Career Management & Work-Life Integration
Using Self-Assessment to Navigate Contemporary Careers
- Brad Harrington - Boston College, USA
- Douglas T. Hall - Boston University, USA
Human Resource Development | Work & Families
Career Management & Work/Life Integration: Using Self-Assessment to Navigate Contemporary Careers is a comprehensive, easy-to-follow guide to managing contemporary careers. Although grounded in theory, the book also provides an extensive set of exercises and activities that can guide career management over the lifespan. Authors Brad Harrington and Douglas T. Hall offer a highly useful self-assessment guide for students and other individuals who want to deal with the challenge of succeeding in a meaningful career while living a happy, well-balanced life.
- Bridges theory and application: While the book helps readers gain a better understanding of theories on careers, work life, and human resources, it also guides them to develop a tailored, personalized career strategy for themselves.
- Offers a rigorous self-assessment process: Serving as the book's foundation, this self-assessment guide gives readers a wealth of information and insight regarding their own career priorities and strategies.
- Provides a more thorough experiential view than existing books: This book integrates work from both the career management and the work life field while most academic literature treats these two areas separately.
Career Management & Work/Life Integration is a great resource for employers and career planning offices. This book will also by ideal for undergraduate and graduate courses in Career Management; Leadership Development; Organizational Behavior; and Human Resource Management in the departments of business, management, and organizational psychology.
Available upon request, an instructor's resource CD accompanies the book and includes such teaching aids as PowerPoint slides, and teaching notes for each chapter, as well as assignments, key concepts, and terms for each chapter.
Meet the author! http://www2.bc.edu/~harrinb
"Back around the turn of the century, I was on the Alliance for Work-Life Progress board, and some of the board members found their jobs and offices being downsized as a fairly lengthy recession set in. I have been in touch with many of these folks since then, and they have all done well, but mainly by changing careers. What they really needed was Career Management and Work-Life Integration, by Brad Harrington and Douglas Hall (2007). As the authors note, job ladders inside of corporations (and job security) are largely a thing of the past. For young or mature adults, the implications of that shift are enormous. Specializing can be dangerous, and making yourself indispensable may not be a great idea. So individual career planning becomes on one level more difficult and less useful because the unexpected is always just around the corner, but on another level far more important if you don't want to end up stuck doing work you don't like for a company you like even less... And this really is a work-family book, which is anything but surprising once you take in the implications of modern careers: the difficulties of navigating contemporary careers are heavily compounded for modern families, where dual-earners are the norm, and fathers as well as mothers expect to devote substantial time to children and, increasingly, elderly parents and relatives. And corporate work-life policies become important for a reason that is often downplayed: attracting talent. My reading of most of the literature on the business case for work-life is that it tends to emphasize talent retention. But that may be the wrong angle if the problem is getting the right people, and planning on fairly short 'career' duration. I should mention that much of the book is very much practical, with exercises designed to draw out the reader's values, aspirations, history, and family situation in order to make sense of -- and plan for -- the future. I highly recommend it for that practical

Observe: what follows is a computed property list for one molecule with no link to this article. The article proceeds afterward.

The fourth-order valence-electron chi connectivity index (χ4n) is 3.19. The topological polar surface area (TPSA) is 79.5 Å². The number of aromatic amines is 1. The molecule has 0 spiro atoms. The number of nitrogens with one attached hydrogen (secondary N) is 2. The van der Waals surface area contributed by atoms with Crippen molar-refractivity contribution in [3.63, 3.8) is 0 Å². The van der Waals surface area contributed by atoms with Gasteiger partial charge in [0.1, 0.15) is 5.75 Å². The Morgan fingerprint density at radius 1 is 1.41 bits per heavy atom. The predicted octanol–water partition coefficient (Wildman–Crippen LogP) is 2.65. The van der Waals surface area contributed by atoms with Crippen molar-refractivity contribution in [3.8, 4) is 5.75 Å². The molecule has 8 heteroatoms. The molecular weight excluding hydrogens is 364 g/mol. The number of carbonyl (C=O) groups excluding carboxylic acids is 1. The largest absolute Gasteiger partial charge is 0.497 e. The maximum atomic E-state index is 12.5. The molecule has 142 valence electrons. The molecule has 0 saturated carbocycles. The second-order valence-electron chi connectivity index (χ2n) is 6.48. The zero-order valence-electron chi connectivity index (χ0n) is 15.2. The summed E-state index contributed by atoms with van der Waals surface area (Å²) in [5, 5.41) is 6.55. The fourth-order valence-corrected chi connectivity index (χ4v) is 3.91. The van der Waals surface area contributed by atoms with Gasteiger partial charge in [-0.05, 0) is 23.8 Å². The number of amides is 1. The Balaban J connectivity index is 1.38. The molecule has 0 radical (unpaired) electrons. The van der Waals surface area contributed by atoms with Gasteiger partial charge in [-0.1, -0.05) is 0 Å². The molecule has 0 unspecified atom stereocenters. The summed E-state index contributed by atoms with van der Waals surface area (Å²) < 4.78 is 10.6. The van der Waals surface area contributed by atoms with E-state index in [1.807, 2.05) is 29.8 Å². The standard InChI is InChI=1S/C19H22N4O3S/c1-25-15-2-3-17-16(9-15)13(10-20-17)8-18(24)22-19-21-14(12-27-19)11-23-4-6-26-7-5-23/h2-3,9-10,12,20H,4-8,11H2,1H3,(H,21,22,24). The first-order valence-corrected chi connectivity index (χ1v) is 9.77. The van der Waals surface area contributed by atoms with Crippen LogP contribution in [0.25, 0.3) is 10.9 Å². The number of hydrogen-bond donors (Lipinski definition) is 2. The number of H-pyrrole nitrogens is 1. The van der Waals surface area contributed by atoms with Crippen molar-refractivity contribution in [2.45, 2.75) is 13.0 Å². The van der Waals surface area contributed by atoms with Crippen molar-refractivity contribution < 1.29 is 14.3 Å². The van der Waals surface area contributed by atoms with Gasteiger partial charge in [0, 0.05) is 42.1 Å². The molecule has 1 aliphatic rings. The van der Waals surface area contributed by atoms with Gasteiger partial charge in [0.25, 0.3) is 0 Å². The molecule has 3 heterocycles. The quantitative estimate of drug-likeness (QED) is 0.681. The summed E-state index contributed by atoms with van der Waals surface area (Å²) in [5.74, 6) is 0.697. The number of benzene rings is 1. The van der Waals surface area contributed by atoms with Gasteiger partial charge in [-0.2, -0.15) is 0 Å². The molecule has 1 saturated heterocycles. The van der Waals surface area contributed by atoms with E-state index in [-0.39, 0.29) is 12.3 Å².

purposes, but genuinely enjoyed it as a contribution to rethinking the way work & family will play out in the future. Great stuff!”
"Its key features develop a bridge between theory and application, offering a rigorous self-assessment process and providing a more thorough experiential view than most existing books."
I would recommend this book to students when considering their own career planning as it is an excellent guide to thinking about what career may be suitable for the individual. However, it does not cover enough from an organizational point of view in regards to how career paths have evolved in the workplace. This was touched on slightly but is an issue that is underdeveloped as a Management Issue
Interesting and integrates well theory and practice.